Prime time

It’s that time of year again to purchase a new $80 OHV permit to ride at Croom until June 30, 2018, thanks to the Florida Forestry Association.


With summer in full swing and just a few weeks until my riding vacation in Colorado, I decided it was time to crank up the focus training. So, I hit bikram at 8 a.m. last Sunday before putting in a 20+ mile “trail ride.”

Since breaking my arm in February, I’ve been slow to find my race pace again, but I’ve been patient, not wanting to ride over my head or with a group where I might lose focus, following the crash that ended my enduro season. (I still finished second in the Women class with 5 finishes – 6 attempts – out of 9 races.)


These last few months I’ve been thinking about what I need to work on to achieve perfection in my riding. My dad wrote in an email to me a few months ago: “You have the skills. You have the strength. You have the bike. All you need is to ride with pure focus.”

I’ve been reading and listen to leadership podcasts, soaking up as much knowledge and psychology from industry thought leaders. I returned to my bikram practice and I continue to meditate on my intention to achieve peak performance. The faster I am on my motorcycle, the stronger and more aware that I need to be mentally.

“Everyone’s actions and reactions directly reflect the development of their mind,” Eddie Rose said.

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Posted up with Melka

This past Sunday, I pulled into the mostly-deserted park after 12 noon as temperatures climbed past 90 degrees, and was expecting to put in another 20+ miles solo, but I ended up parking next to the “Melka Man,” an expert road racer and A class woods rider who knows the forest and all of the secret singletrack to tour me (and one of his road race buddies) through. We burned up a few loops at a solid clip around a small turn track cut into the woods with me staying close to his back tire – not that close – until I smoked my rear brake and had to pull over and rest. They continued while I watched and waited to get going again.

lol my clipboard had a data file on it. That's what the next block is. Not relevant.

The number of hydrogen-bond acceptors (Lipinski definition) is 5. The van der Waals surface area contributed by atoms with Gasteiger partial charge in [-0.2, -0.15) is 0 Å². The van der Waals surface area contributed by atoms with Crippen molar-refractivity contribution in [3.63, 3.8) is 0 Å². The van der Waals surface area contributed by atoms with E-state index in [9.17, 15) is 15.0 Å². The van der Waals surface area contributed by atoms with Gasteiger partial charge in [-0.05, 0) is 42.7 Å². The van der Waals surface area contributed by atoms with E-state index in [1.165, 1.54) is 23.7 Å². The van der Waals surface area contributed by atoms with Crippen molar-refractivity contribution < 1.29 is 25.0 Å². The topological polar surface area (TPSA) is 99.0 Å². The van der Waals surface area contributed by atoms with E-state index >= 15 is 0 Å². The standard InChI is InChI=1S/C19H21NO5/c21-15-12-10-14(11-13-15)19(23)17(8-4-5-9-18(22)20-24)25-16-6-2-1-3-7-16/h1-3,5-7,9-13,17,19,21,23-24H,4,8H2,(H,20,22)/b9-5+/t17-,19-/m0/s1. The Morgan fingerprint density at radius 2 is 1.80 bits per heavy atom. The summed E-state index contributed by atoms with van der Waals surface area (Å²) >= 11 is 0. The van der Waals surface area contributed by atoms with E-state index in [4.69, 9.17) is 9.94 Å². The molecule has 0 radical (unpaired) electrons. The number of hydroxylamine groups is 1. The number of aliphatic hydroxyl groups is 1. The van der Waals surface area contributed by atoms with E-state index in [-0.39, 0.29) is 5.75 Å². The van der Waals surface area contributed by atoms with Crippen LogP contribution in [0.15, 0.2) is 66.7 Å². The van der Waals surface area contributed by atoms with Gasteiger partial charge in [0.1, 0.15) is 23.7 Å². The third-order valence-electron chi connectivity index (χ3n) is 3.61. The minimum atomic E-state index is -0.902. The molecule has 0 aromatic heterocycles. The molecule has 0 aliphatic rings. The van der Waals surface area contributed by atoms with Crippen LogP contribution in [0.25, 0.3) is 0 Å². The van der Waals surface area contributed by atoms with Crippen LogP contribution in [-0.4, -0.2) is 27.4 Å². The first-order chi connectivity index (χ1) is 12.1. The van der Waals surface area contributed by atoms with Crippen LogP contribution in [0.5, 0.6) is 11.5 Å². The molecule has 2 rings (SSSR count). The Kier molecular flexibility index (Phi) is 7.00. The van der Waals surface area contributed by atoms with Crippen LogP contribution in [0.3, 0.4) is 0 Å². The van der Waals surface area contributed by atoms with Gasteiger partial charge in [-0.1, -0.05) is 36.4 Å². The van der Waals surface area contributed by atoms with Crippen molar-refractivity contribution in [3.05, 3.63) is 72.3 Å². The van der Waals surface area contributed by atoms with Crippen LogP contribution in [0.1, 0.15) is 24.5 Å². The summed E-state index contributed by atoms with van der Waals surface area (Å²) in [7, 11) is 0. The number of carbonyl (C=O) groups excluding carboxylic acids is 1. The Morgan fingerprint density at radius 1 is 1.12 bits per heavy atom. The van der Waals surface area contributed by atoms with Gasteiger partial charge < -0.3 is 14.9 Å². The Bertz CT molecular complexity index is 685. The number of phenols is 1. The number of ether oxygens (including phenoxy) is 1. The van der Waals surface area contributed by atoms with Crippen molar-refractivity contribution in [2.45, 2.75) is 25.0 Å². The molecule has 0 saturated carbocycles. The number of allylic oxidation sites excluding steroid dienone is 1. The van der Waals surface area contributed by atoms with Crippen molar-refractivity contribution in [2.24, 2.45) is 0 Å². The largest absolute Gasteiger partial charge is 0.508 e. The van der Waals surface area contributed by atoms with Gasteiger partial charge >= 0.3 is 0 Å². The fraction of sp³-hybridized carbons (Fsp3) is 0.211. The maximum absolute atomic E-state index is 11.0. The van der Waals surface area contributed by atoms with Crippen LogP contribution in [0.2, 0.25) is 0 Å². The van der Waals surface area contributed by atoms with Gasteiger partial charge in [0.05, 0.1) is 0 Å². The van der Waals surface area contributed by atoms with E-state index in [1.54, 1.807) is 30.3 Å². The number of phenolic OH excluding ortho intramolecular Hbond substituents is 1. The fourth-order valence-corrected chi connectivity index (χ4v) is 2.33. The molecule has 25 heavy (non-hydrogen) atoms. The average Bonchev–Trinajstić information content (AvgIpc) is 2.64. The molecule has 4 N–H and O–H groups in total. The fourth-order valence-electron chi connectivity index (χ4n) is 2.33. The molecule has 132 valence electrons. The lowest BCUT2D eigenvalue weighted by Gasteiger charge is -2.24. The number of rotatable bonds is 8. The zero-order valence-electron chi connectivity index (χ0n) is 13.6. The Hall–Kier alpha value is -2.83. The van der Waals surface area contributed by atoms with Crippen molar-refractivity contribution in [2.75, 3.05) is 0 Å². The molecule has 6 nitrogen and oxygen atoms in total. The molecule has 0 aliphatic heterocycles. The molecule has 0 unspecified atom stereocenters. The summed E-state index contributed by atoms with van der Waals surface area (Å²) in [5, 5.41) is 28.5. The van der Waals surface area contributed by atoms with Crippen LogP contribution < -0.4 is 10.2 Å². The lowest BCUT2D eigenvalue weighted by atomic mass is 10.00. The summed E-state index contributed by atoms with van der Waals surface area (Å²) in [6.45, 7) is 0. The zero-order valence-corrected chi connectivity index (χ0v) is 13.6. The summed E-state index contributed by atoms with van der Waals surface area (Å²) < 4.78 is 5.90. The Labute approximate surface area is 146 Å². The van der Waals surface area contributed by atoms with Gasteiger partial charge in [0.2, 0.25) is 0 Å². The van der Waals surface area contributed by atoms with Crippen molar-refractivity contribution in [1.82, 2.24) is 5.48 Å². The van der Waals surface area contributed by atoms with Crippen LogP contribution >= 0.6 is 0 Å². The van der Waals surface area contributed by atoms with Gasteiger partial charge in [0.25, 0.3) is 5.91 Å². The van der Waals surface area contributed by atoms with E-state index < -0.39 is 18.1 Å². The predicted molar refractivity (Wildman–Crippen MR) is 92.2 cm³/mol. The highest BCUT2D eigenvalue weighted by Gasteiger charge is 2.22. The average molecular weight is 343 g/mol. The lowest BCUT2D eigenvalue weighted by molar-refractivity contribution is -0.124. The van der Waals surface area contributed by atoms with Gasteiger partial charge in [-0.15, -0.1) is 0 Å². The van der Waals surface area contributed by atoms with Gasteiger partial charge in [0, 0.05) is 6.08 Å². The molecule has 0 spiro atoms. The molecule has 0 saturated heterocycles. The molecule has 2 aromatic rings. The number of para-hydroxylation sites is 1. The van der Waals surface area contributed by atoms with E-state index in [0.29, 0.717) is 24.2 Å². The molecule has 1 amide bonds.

The mere act of following someone usually prevents me from excelling – as a child, my dad would always make me lead. “You’re faster out front,” he would say.  But riding behind Melka, I found pure focus in trying to mimic his style. He rides his dirt bike like a street bike, staying smooth off the pipe, swinging wide around corners and hugging the outside through the turns. I’m more of the coming-in-hot on-the-inside type, throwing my body into the apex and dropping the clutch.

At one of the breaks, Melka’s friend, who had been following me the whole time, asked if I grew up riding motocross. “Your body positioning is like a night and day difference,” he said comparing me to his friend.

We drilled lap after lap, and I wound up feeling more relaxed as the miles wore on and using minimal effort. I wondered if it was because I had found my focus earlier at bikram. Either way, I was more sensitive or conscious of my connection to my machine, and that meant no crashes!


The tighter, the better!


Lucky sweat

I’m not one to remember it ever being too hot to ride, but the thought came to mind during yesterday’s rip around Croom Motorcycle Area. I barely managed 15 miles in an hour, stopping every 5 miles or so to catch my breath, shed my goggles and helmet and, of course, snap a few pics of the sweat dripping off the ends of my eyelashes before getting going again.


With the “feels-like” conditions well over 100 degrees in the shade, I had the forest to myself (an added benefit to training in extreme heat) and found most of the singletrack firm, untouched and ripe for ripping. The amount of rain in the past couple of weeks packed down the sandy whoops and made for much traction. I was in the zone, thanks to the canopy of trees covering most of the trails and the gallon of water I downed on the way, trying to work on the techniques I’ve been learning in motocross, like scooting up on the seat through the turns and trying to back off and not ride the rear brake as much (still working on that!) Just about the time I would lose the rear brake, I was ready for a break and headed back to the truck before I overheated, too.


In other news, I loved listening to last week’s 4+ hour PulpMX podcast with three greats, Chad Reed, Tim Ferry and David Vullemin in studio. Besides the laughs, listening to legends talk moto motivates me to stay focused on my training.

“I’m don’t want to go there and just ride. I’m there to train.”

The other day at work, I passed up on a cookie that one of my colleagues offered.

“No?” She asked, looking curious.

“No, thanks,” I told her. “I’m training.”

“Training for what?”

“My next win!”

We laughed, but I was serious. Champions are made when no one is watching.

The soul has no secret that the behavior does not reveal. – Lao Tzu